I really like seeing finished carpentry this, especially on new construction.
One thing I like to see on new construction, especially the high end, is the finished carpentry. Indoors and out.
That is the easiest way, and most visible way, a builder can set itself off from the crowd.
SO WHY DON'T THEY?
These are both representative of what I found on a recent new construction inspection.
The left is trim outdoors. Small cracks all over the place had not been caulked. The painting was very thin, and sloppy, probably done when it was too cold outside ** . Also, there were large gaps left where the trim had not been cut properly. Look at the trim on the left. That gap is 3/16". Even if that is caulked it will be ugly.
** Note: exterior painting should NOT be done when the temperature is below 50F OR if it will freeze the night after. Read the label! Why not? Because the surfactant leaches out. What is the surfactant? Oh, just the chemical that helps the paint to bond to the surface it is intended to adhere to. So your paint will begin to peel in short order, probably the very next summer! You can see if the surfactant has leached out in a few days as small dots of brown will be dried on the paint. I see that all the time on new construction and point it out not only to my clients but also the supervisor. If the supervisor pretends not to know that painting should not be done when it is cold, I make a point of offering an embarrassing lesson in front of the buyers. Trust me, supervisors don't like that!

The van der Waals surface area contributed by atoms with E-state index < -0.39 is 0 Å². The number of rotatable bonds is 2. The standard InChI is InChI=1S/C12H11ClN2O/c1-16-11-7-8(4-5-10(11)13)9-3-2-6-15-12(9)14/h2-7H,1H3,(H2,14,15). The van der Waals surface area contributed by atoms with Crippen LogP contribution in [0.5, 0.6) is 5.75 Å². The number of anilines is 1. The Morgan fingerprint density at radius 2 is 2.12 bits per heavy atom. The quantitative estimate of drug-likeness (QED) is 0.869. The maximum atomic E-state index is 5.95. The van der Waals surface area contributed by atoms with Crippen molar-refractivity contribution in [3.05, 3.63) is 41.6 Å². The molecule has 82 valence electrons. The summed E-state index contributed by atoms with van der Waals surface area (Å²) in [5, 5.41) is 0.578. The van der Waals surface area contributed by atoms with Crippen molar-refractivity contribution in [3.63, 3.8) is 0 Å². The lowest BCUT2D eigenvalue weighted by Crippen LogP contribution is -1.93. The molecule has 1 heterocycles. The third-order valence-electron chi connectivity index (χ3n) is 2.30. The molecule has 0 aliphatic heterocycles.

The photo on the right is in the kitchen. There is granite counter and ledge tops. It is called Venetian Gold, and that is a Level II of the five granite levels. It is a very nice-looking product! The splash block is tile.
So, what's my beef? LOOK CAREFULLY!! The caulking between the (unattractive) casement molding and granite had been slopped onto the granite all along that counter top. The grout above and between the splash block tiles is already cracking. They got paint on the splash block and granite. And worst of all - the wood trim is merely cut at a 90 degree angle, and not back edged! The end is unpainted and I can see tile glue in the gap!
What is back edging? It is FINISHED CARPENTRY! Look to the left.
Rather than simply cutting the end of a piece of trim, like we see in so many places on new construction, the end is cut at a 45 degree angle and a small end piece is cut to fit into that slot. It finishes off the end, making the end look like the molding. This is the back edge I cut on the chair rail in my dining room. There are six such cuts in my dining room. They all demonstrate finished carpentry.
I have to say, Mr. Brautigam, my 8th grade shop teacher, would have given me a D for the work in that kitchen above. And a talking to probably. It is schmuck work. It is NOT finished carpentry.
If I was a supervisor, I would be embarrassed to show that to my buyers.
My recommendation: when you walk through your new house, look carefully. Check the FINISHED work. Is your house a show piece, or is it sloppily and unprofessionally done? Remember, as the buyer, you are the boss. You deserve work Mr. Brautigam would be happy to give an A. (Like he used to give me...)